So now, I am sitting at work wondering… is this all that there is to life? A million people everyday scurrying to work to do jobs they may or may not like, to earn money to live a life that they really never get to experience because they are so busy working. It’s tragic really.

Meanwhile, in hospitals across the world, people are in various stages of dying. Most are wishing for another chance to get their lives back. I was that way. I sat in that reclining chair in the cancer clinic, week after week, begging God to heal me so that I could get my life back. And now that I have it back… it seems, woefully insufficient to be here. Sitting at the pretty desk, in the pretty office… answering phones, typing letters, responding to inquiries, conducting research… meanwhile, I know that just 7 blocks from here… people are sitting in chairs hooked up to tubes that they are praying will save their lives.

Is this it?

Medicine is not my calling. I know that. I am squeamish at the sight of blood – even after seeing it pulled out of my body and forced into little tubes week after week. Dealing with sick people is a calling of the highest order because sick folks are not always kind. They are often cranky and rude because they don’t feel well and they are scared. And many are worried about how to pay for the treatment that they desperately need to save or salvage their lives.

But is this it?

Did I pray and beg and rush to get back to my life only to find out that my life is one of fake deadlines and false emergencies? It is difficult to get riled up and excited about deadlines when my mind constantly fades back to people dying of cancer. Dying while in treatment no less.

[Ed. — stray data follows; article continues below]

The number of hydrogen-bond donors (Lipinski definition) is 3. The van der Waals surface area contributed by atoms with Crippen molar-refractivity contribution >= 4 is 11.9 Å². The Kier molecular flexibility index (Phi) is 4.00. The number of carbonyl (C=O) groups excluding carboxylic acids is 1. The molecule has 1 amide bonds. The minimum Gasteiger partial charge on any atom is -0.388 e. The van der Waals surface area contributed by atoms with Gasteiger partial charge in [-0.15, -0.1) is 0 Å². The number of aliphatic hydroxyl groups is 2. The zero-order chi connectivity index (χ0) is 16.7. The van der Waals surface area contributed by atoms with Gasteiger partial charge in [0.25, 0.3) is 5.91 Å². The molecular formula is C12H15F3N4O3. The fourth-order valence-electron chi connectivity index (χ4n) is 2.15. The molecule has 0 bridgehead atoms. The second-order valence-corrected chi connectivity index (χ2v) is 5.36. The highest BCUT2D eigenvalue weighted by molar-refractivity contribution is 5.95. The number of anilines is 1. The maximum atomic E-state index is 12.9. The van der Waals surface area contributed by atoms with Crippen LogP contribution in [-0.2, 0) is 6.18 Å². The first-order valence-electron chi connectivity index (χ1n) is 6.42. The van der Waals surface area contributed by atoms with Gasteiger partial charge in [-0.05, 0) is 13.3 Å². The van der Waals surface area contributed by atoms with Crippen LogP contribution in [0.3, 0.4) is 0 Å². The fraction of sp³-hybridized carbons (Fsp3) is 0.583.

I don’t know. I just have a big question mark over my head right now. Is this it? Is the end goal just about how much stuff I can accumulate with my job? Can I keep up with the neighbors or my friends?

It seems so ridiculous that I want a purse that costs nearly $500. But I do. It seems so ridiculous that I want a new Jaguar – but I do. (I can’t afford it but I do want it) It seems so meaningless that I work with the mindset of buying this and that and nothing more.

Meanwhile, just a few blocks from my office… people are dying.

I cannot believe that this… is... it.

Aug 17, 2009

my second visit with the plastic surgeon


Well, I will say this... prayer changes things.

I went for a follow-up consultation with the plastic surgeon this morning. And although we've had some issues in the past -- unfriendly staff, missed appointments, etc. -- today's visit was actually quite pleasant.

As pleasant as could be expected when you're discussing major surgery and all of the risks that go along with it. To start, it seems that I will be having at least 2 more surgeries and two in-office procedures following that. The first of the two surgeries is very serious stuff. But that's the most exciting one because I will emerge with a new fabulous boobie!

The second surgery is less major but still serious... the reduction of my natural breast. Then there are the two procedures where I get a nipple and aereola.

sigh.